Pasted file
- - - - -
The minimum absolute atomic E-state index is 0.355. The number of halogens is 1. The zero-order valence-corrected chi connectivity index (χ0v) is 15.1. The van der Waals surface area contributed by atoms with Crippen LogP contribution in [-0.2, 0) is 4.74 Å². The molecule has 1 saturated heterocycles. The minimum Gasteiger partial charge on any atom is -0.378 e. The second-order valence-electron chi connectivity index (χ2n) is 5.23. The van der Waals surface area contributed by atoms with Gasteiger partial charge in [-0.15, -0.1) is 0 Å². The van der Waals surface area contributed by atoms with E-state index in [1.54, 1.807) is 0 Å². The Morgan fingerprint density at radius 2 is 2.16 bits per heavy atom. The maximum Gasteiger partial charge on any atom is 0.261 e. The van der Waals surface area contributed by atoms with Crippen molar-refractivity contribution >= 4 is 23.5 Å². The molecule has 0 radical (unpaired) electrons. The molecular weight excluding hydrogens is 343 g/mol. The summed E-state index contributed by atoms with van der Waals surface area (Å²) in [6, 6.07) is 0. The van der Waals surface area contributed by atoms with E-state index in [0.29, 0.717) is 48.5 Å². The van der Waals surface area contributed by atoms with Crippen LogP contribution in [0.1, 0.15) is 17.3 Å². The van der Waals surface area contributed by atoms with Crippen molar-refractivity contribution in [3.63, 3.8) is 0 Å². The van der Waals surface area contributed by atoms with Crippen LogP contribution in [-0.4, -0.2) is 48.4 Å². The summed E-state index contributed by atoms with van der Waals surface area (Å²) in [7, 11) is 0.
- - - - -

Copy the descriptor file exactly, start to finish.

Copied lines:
The minimum absolute atomic E-state index is 0.355. The number of halogens is 1. The zero-order valence-corrected chi connectivity index (χ0v) is 15.1. The van der Waals surface area contributed by atoms with Crippen LogP contribution in [-0.2, 0) is 4.74 Å². The molecule has 1 saturated heterocycles. The minimum Gasteiger partial charge on any atom is -0.378 e. The second-order valence-electron chi connectivity index (χ2n) is 5.23. The van der Waals surface area contributed by atoms with Gasteiger partial charge in [-0.15, -0.1) is 0 Å². The van der Waals surface area contributed by atoms with E-state index in [1.54, 1.807) is 0 Å². The Morgan fingerprint density at radius 2 is 2.16 bits per heavy atom. The maximum Gasteiger partial charge on any atom is 0.261 e. The van der Waals surface area contributed by atoms with Crippen molar-refractivity contribution >= 4 is 23.5 Å². The molecule has 0 radical (unpaired) electrons. The molecular weight excluding hydrogens is 343 g/mol. The summed E-state index contributed by atoms with van der Waals surface area (Å²) in [6, 6.07) is 0. The van der Waals surface area contributed by atoms with E-state index in [0.29, 0.717) is 48.5 Å². The van der Waals surface area contributed by atoms with Crippen LogP contribution in [0.1, 0.15) is 17.3 Å². The van der Waals surface area contributed by atoms with Crippen molar-refractivity contribution in [3.63, 3.8) is 0 Å². The van der Waals surface area contributed by atoms with Crippen LogP contribution in [-0.4, -0.2) is 48.4 Å². The summed E-state index contributed by atoms with van der Waals surface area (Å²) in [7, 11) is 0.